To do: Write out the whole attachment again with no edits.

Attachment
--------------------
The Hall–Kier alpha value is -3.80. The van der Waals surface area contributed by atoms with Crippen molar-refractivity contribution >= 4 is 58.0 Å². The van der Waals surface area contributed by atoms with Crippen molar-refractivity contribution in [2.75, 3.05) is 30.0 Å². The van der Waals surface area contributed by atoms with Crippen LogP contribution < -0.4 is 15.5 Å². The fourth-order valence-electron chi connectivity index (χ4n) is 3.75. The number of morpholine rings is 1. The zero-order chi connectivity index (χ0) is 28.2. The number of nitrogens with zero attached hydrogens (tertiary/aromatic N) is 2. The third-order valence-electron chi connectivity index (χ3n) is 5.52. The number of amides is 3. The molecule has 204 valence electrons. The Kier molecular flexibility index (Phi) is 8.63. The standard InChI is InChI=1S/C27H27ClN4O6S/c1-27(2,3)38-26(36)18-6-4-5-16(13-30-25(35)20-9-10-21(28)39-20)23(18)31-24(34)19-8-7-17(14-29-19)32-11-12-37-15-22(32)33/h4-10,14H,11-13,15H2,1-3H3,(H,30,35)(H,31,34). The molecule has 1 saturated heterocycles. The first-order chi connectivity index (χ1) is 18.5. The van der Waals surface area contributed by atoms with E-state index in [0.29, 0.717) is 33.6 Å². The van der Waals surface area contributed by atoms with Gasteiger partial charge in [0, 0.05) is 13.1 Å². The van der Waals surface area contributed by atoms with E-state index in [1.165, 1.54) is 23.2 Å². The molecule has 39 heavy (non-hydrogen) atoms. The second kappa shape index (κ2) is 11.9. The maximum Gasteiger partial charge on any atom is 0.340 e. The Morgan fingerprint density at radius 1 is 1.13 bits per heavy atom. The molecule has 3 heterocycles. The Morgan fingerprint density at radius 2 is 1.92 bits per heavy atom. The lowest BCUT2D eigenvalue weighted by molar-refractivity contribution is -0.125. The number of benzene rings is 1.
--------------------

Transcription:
The Hall–Kier alpha value is -3.80. The van der Waals surface area contributed by atoms with Crippen molar-refractivity contribution >= 4 is 58.0 Å². The van der Waals surface area contributed by atoms with Crippen molar-refractivity contribution in [2.75, 3.05) is 30.0 Å². The van der Waals surface area contributed by atoms with Crippen LogP contribution < -0.4 is 15.5 Å². The fourth-order valence-electron chi connectivity index (χ4n) is 3.75. The number of morpholine rings is 1. The zero-order chi connectivity index (χ0) is 28.2. The number of nitrogens with zero attached hydrogens (tertiary/aromatic N) is 2. The third-order valence-electron chi connectivity index (χ3n) is 5.52. The number of amides is 3. The molecule has 204 valence electrons. The Kier molecular flexibility index (Phi) is 8.63. The standard InChI is InChI=1S/C27H27ClN4O6S/c1-27(2,3)38-26(36)18-6-4-5-16(13-30-25(35)20-9-10-21(28)39-20)23(18)31-24(34)19-8-7-17(14-29-19)32-11-12-37-15-22(32)33/h4-10,14H,11-13,15H2,1-3H3,(H,30,35)(H,31,34). The molecule has 1 saturated heterocycles. The first-order chi connectivity index (χ1) is 18.5. The van der Waals surface area contributed by atoms with E-state index in [0.29, 0.717) is 33.6 Å². The van der Waals surface area contributed by atoms with Gasteiger partial charge in [0, 0.05) is 13.1 Å². The van der Waals surface area contributed by atoms with E-state index in [1.165, 1.54) is 23.2 Å². The molecule has 39 heavy (non-hydrogen) atoms. The second kappa shape index (κ2) is 11.9. The maximum Gasteiger partial charge on any atom is 0.340 e. The Morgan fingerprint density at radius 1 is 1.13 bits per heavy atom. The molecule has 3 heterocycles. The Morgan fingerprint density at radius 2 is 1.92 bits per heavy atom. The lowest BCUT2D eigenvalue weighted by molar-refractivity contribution is -0.125. The number of benzene rings is 1.